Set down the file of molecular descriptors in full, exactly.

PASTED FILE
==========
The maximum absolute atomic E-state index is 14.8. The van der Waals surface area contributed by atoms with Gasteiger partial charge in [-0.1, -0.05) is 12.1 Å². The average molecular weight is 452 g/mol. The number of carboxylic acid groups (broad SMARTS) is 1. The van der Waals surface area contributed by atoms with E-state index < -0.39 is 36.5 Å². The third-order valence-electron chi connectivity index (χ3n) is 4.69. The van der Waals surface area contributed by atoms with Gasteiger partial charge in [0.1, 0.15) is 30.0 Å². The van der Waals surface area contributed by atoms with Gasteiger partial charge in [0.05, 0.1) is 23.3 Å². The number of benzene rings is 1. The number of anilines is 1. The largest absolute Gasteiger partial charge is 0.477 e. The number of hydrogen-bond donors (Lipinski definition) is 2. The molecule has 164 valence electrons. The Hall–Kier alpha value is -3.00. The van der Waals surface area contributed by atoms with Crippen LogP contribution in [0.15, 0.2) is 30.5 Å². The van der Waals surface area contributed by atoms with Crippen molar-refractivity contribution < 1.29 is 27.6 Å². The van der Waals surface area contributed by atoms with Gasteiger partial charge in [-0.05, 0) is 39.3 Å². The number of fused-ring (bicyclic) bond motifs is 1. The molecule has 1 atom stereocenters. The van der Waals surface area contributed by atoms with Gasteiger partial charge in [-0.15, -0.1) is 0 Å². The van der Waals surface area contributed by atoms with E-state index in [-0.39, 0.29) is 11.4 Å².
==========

The maximum absolute atomic E-state index is 14.8. The van der Waals surface area contributed by atoms with Gasteiger partial charge in [-0.1, -0.05) is 12.1 Å². The average molecular weight is 452 g/mol. The number of carboxylic acid groups (broad SMARTS) is 1. The van der Waals surface area contributed by atoms with E-state index < -0.39 is 36.5 Å². The third-order valence-electron chi connectivity index (χ3n) is 4.69. The van der Waals surface area contributed by atoms with Gasteiger partial charge in [0.1, 0.15) is 30.0 Å². The van der Waals surface area contributed by atoms with Gasteiger partial charge in [0.05, 0.1) is 23.3 Å². The number of benzene rings is 1. The number of anilines is 1. The largest absolute Gasteiger partial charge is 0.477 e. The number of hydrogen-bond donors (Lipinski definition) is 2. The molecule has 164 valence electrons. The Hall–Kier alpha value is -3.00. The van der Waals surface area contributed by atoms with Crippen LogP contribution in [0.15, 0.2) is 30.5 Å². The van der Waals surface area contributed by atoms with Crippen molar-refractivity contribution < 1.29 is 27.6 Å². The van der Waals surface area contributed by atoms with Gasteiger partial charge in [-0.05, 0) is 39.3 Å². The number of fused-ring (bicyclic) bond motifs is 1. The molecule has 1 atom stereocenters. The van der Waals surface area contributed by atoms with Gasteiger partial charge in [-0.15, -0.1) is 0 Å². The van der Waals surface area contributed by atoms with E-state index in [-0.39, 0.29) is 11.4 Å².